He says he has a truly filthy sense of humor and The Boys will be the most accurate reflection of that.He's very excited about the new show and it feels very personal to him.It's also on Amazon Prime, so the characters can swear.He showed a clip full of jump-cuts and lots of action.You didn't get much sense of the story, but the action seems interesting and the regular-world characters seem like they could be compelling. 

Then it was time for audience questions.They did not leave nearly enough time for this.There was a long line and they only ended up taking 7 questions.

1. Is he aware of all of the organizations and charities that have sprung up around Supernatural? Especially those dedicated to mental heath.
He's very aware of the charities that have sprung up around SPN and he loves the SPN community and the good that they do. The questioner ended by saying that Supernatural is an awesome escape for many people and thanked him for creating it.

2. In French Mistake, did he know his character would be killed with a shotgun? 
He said he was actually on set most of season 6 and oversaw most of it as he tried to make the transition to Sera Gamble as showrunner a smooth one. He and writer Ben Edlund came up with the idea.Kripke himself suggested that he be shot.Kripke really wanted to play himself, but executive producer and director Bob Singer told him he's a terrible actor, no way was he playing himself.Some of the stunt and camera crew did play themselves in that episode.

3. When Supernatural ends, will he write or be involved in the writing of the final episode? 
He's not sure.It depends a bit on what the situation is when it does end.Right now, for example, he's under contract with 
Sony (for The Boys?) and there could be some contractual issues with him writing for the CW...he may not be contractually allowed to do it, but he'd like to be involved.There was a bit of an audible gasp or sigh of disappointment from the crowd at this.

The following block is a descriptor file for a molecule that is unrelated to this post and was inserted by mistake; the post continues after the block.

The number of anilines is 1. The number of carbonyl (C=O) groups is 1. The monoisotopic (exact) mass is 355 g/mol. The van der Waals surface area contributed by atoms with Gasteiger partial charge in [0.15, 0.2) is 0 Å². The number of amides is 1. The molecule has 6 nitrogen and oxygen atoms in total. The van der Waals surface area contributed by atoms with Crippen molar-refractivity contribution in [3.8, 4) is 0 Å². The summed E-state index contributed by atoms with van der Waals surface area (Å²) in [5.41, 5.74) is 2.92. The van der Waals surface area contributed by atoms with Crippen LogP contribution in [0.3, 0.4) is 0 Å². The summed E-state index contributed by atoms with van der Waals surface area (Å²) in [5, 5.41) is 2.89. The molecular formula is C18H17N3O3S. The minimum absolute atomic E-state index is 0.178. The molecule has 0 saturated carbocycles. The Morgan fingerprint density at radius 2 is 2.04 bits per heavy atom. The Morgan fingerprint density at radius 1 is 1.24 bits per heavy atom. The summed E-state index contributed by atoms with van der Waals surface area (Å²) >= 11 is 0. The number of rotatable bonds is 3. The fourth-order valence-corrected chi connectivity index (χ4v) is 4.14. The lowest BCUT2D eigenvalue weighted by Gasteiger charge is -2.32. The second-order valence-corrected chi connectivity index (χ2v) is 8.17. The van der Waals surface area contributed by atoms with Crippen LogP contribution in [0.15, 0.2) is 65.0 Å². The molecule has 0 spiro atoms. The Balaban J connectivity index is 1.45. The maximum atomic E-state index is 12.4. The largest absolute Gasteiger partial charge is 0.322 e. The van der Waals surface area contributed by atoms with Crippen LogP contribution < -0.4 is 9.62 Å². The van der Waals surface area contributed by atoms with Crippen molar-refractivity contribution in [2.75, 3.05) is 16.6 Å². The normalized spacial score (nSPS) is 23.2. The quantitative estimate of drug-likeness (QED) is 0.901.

4.How is he able to soldier on after rejection? 
He said you have to train yourself to be able to get through 
heartbreak.You have to learn to have grit.Every rejection is horrible, but you have to try again.One day it will work.He's found that there's a common thread among successful people and that is that they've been successful in spite of and after many many failures.

5. If he could could bring the character of John Winchester back, would he be brought back as someone Sam and Dean would have to kill? 
Kripke said no, he would have done it like it was done in the 300th episode and he felt that was a very good cathartic (my word) way for John to come back. He thought it was great.He approved.

6. Since Supernatural was such a huge success, does that mean he now knows the secret of what will make a show a hit? 
He said definitely not.He was just as enthusiastic about Timeless as he was about Supernatural and you never know how it will turn out.

7.A man said that he thinks his life story is a good one (the questioner)...he was a cop or something and wants to sell his story to be made into a show and how should he do it?He doesn't know where to go to peddle it. 
Kripke said you can't start with big studios or expect a high-end manager to be interested...they usually do not accept unsolicited scripts, but some smaller outfits do and you have to seek those out and start there.He himself wrote 12 scrips that were rejected and he was very passionate about each one.He told the guy to try and if that doesn't work, write something else and try that.The guy pointed out that he only has one life story and that's all there is.Kripke told him he'd better get out and live a bit more life 
then so he has more stories if the first one is rejected."Get out and live some more life then, man."

After the presentation was over there was the chance for fans to talk to him, get an autograph, and take a photo. He was extremely gracious and appreciative with everyone.

If he has one professional flaw, it might be that he gets very excited about every new project and almost works himself to death on each one to the point that he's glad when it's finished. This was not the case with every project of his, but he's obviously very passionate about his work. I found him to be a kind and self-deprecating man.

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SUBMITTED BY: journalbookbinder